Revolutionizing Diabetes Education with mySugr Academy

Education is a huge part of living with diabetes. Unfortunately, many people with type 2 diabetes are diagnosed then leave the office with little or no education.

If they are lucky, they’ll get back to their doctor’s office for a session with an educator a couple of weeks or a month later.

But what happens in-between? Imagine the questions!

What can I eat? How do I use this blood sugar meter? What do these numbers even mean? It’s paralyzing.

So my clever friends at mySugr have come up with a solution.

Introducing mySugr Academy.

The first course (10 levels with animated videos, articles, tips, challenges, and more) is geared towards type 2 diabetes. We have type 1 stuff on the roadmap, too.

We hope this online diabetes education tool helps fill the gap between diagnosis and initial education, and maybe even proves to be a powerful supplement to traditional diabetes education.

I’d love to know what you think! I’d also love to know more about your diagnosis/education experience. Please leave a comment, or send me a private message if you prefer.

Thank you!

Happy World Diabetes Day!

mySugr World Diabetes Day image

Scott’s Sweepstakes! Marked Measuring Glass!

A Cup or a Glass?

I don’t drink many carb filled liquids (unless I’m low), but sometimes a tall glass of milk really hits the spot.

Marked Measuring GlassBut I often don’t give much thought to whether I’m drinking a cup of milk, or a glass of milk.

There’s an almost automatic association of 12g cho when I drink milk… maybe it’s a holdover from the old days of exchanges.

If I only poured 8 ounces of milk into my glass that would be just fine. 8 ounces is 12 grams of carbs. But I can see from this picture that I’m often pouring at least 12 ounces, maybe more!

Do I need to do the math on what an extra 4 ounces of milk does to my carb count (it’s an extra 6 grams)? And that’s if I stop pouring at that 12 ounce mark, which I don’t think I normally do.

Looking at this etched glass and thinking about my milk drinking, it gives me one of those “wait…what?!” mind-blowing moments where I realize I’m consuming way more carbs than I thought (see also: Measuring Handfuls).

Calibrating eyeballs

Measuring my food has always made me a bit angry. There is something unnatural about it and it gets under my skin at a very deep emotional level. Unresolved issues? Yeah, you bet. I have diabetes…

One strategy that makes sense to me is using measuring tools periodically to help remember what a serving size looks like.

So it’s not using measuring tools all the time (and triggering my unresolved emotional issues every time I eat), but rather using measuring tools a few days each month to make sure my “serving size creep,” or the tendency to inflate how much I’m dishing up and eating, isn’t getting out of control.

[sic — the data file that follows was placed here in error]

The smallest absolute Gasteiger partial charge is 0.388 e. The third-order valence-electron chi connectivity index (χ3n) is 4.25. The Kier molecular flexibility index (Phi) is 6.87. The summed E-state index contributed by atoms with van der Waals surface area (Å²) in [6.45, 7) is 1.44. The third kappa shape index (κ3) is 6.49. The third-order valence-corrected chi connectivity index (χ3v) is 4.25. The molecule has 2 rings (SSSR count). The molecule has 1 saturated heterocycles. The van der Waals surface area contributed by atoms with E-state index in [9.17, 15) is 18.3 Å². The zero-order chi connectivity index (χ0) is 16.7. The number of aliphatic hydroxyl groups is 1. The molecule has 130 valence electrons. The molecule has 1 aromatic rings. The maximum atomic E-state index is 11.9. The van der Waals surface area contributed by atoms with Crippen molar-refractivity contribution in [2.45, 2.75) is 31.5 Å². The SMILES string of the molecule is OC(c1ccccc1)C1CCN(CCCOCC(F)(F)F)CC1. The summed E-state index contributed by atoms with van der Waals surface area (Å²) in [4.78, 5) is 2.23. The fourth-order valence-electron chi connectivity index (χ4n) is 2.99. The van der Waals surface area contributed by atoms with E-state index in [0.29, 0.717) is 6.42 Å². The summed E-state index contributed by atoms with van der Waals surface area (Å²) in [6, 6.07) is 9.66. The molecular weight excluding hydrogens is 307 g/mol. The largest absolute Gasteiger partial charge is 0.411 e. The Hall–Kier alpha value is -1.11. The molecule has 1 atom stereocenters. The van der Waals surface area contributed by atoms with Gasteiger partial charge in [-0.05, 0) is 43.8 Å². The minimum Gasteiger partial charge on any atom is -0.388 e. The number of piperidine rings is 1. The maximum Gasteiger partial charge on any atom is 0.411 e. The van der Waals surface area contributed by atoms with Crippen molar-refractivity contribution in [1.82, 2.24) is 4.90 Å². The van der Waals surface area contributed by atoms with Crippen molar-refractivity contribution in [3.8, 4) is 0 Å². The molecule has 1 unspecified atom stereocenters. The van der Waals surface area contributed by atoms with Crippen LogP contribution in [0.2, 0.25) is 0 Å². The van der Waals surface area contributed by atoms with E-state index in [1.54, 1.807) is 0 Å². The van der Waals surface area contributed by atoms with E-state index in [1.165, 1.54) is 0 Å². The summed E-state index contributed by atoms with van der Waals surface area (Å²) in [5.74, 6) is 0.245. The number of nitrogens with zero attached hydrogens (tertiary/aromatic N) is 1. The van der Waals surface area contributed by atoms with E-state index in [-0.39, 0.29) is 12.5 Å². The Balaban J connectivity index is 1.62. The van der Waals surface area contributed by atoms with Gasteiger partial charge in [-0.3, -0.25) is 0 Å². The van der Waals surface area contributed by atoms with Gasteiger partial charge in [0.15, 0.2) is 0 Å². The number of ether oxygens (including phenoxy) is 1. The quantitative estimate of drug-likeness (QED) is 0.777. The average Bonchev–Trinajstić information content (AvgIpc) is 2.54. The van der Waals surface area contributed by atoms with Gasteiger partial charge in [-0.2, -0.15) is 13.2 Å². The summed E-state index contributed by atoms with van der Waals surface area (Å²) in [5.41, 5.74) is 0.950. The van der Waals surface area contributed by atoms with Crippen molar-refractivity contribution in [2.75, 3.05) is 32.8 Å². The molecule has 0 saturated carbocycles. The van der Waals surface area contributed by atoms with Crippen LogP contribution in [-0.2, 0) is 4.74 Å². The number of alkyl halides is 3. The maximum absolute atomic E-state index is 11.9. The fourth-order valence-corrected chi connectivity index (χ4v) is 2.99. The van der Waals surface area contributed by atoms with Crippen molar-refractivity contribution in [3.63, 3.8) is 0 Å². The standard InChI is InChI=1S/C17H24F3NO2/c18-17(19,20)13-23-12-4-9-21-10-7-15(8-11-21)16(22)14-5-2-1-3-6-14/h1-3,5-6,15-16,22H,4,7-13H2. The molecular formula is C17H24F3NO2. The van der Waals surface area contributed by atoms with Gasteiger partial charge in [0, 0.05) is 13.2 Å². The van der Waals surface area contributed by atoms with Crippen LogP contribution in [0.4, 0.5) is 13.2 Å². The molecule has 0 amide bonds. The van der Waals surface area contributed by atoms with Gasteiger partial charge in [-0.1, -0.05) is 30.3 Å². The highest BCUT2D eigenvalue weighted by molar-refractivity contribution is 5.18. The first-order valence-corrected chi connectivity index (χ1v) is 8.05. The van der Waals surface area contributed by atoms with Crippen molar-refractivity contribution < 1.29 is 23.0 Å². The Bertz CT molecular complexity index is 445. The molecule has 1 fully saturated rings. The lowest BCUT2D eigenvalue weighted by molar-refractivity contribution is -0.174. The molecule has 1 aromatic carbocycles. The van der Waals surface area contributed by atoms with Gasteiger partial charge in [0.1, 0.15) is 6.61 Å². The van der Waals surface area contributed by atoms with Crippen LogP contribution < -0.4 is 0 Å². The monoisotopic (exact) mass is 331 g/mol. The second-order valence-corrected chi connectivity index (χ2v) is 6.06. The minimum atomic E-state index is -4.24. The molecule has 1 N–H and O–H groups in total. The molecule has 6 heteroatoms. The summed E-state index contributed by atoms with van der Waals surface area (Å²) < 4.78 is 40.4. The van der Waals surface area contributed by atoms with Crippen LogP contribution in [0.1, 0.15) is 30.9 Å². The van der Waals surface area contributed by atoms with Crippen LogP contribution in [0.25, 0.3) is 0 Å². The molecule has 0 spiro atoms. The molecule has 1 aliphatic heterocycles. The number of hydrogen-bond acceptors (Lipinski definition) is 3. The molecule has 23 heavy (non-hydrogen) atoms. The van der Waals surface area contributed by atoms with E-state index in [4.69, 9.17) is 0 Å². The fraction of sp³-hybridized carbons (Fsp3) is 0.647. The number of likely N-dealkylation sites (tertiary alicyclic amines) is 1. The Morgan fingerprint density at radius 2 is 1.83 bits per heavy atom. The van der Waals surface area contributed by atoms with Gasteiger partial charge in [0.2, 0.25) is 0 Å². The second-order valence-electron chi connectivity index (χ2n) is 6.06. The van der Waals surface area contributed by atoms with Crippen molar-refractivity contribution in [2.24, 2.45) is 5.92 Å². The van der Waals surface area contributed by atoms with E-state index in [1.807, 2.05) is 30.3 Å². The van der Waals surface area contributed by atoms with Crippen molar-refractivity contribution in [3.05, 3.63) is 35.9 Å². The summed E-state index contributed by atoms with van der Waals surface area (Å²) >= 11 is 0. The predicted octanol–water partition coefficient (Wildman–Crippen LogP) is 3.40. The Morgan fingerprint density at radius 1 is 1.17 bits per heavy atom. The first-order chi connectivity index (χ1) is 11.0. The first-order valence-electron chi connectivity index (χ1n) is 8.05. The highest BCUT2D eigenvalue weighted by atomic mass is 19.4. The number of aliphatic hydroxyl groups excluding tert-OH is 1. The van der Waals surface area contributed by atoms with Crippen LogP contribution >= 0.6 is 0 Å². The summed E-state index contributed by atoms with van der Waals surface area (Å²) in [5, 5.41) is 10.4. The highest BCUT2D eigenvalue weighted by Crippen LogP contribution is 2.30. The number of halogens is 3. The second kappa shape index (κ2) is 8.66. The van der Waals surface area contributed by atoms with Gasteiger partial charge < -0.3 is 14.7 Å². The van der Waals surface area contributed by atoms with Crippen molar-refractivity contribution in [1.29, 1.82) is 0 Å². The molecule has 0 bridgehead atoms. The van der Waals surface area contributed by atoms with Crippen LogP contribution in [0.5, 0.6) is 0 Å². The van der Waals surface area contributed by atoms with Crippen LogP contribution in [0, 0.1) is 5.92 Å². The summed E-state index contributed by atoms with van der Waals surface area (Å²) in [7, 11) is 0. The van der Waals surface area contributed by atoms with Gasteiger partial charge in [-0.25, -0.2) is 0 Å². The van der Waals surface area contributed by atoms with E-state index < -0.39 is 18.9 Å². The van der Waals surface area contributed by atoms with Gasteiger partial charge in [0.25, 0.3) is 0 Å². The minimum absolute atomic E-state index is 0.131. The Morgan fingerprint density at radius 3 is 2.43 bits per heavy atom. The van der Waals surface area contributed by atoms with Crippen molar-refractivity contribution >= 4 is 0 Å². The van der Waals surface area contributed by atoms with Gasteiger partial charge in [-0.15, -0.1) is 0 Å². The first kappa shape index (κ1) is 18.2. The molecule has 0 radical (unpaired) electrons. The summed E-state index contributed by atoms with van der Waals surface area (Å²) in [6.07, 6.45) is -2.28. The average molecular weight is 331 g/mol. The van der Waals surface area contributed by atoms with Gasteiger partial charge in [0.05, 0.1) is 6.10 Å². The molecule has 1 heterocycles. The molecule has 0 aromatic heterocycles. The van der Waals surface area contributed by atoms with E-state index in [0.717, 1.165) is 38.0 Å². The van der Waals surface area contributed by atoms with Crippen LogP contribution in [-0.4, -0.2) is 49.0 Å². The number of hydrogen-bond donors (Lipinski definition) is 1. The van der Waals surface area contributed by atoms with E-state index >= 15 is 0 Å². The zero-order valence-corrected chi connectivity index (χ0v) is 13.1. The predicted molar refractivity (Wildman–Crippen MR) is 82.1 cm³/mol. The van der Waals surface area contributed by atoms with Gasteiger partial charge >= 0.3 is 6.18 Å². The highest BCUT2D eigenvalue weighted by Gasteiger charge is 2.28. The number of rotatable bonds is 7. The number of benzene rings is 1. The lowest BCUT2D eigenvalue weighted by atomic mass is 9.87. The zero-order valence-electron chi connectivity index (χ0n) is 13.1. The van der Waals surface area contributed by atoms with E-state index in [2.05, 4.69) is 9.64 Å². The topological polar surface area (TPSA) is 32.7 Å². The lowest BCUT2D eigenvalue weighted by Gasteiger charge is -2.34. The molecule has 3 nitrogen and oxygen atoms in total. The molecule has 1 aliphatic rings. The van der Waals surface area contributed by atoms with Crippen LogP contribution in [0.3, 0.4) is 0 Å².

For example, every time I pour a glass of anything, I’ll be thinking about this marked measuring glass.

Give a Like

A big thanks to National Etching for allowing me to run this sweepstakes and share this marked measuring glass with you. Please take a look at their Facebook page and consider giving them a Like.

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Do You Know DiabeticDanica?

I spent a day at Asante HQ* last week with a group of amazing diabetes brains, and among them was one I hadn’t met yet.

Danica has rocked diabetes on YouTube for a long time, so I was really excited to see that she would be there, too. But the poor thing was feeling under the weather most of the time we were in town. She was still able to take part in the meetings and offer really great advice. I was totally impressed.

She seems to have a good head on her shoulders and works hard to share her story. She’s also in nursing school, which I think is great.

Danica has a LOT of great videos on her YouTube channel, and I just want to help make you aware of another great resource for people living with diabetes.

*Disclosure: I am going to work with Asante on a regular basis above and beyond the purpose of this specific meeting. Asante Solutions paid for my travel expenses and lodging for this visit to their headquarters.

Scott’s Sweepstakes! Diabetes Carb Control Cookbook!

3 Winners! Diabetes Carb Control Cookbook!

diabetes carb control cookbook

Bestselling author, Nancy S. Hughes, shares her latest book with you!

Diabetes Carb Control Cookbook features over 150 recipes with exactly 15 grams of carbs per serving.

Featured on the American Diabetes Association’s online bookstore – ShopDiabetes.org, this book sounds like a must have if you love cooking and keeping an eye on your carbs.

The sweepstakes runs until 11:59 pm central on Tuesday, October 28th, 2014.

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What does the FDA need to know about living with diabetes?

What does the FDA need to know?

DOCasksFDAOn November 3rd we will experience a historic event.

The FDA will host a discussion between the diabetes community and senior FDA leadership from both the drug and device groups.

The topic? What does the FDA need to know about living with diabetes?

The discussion will be available via live webcast from 1-4pm ET (registration details coming soon).

The event will include a live panel of patients, both T1 & T2, and representatives from ADA, JDRF, and diaTribe.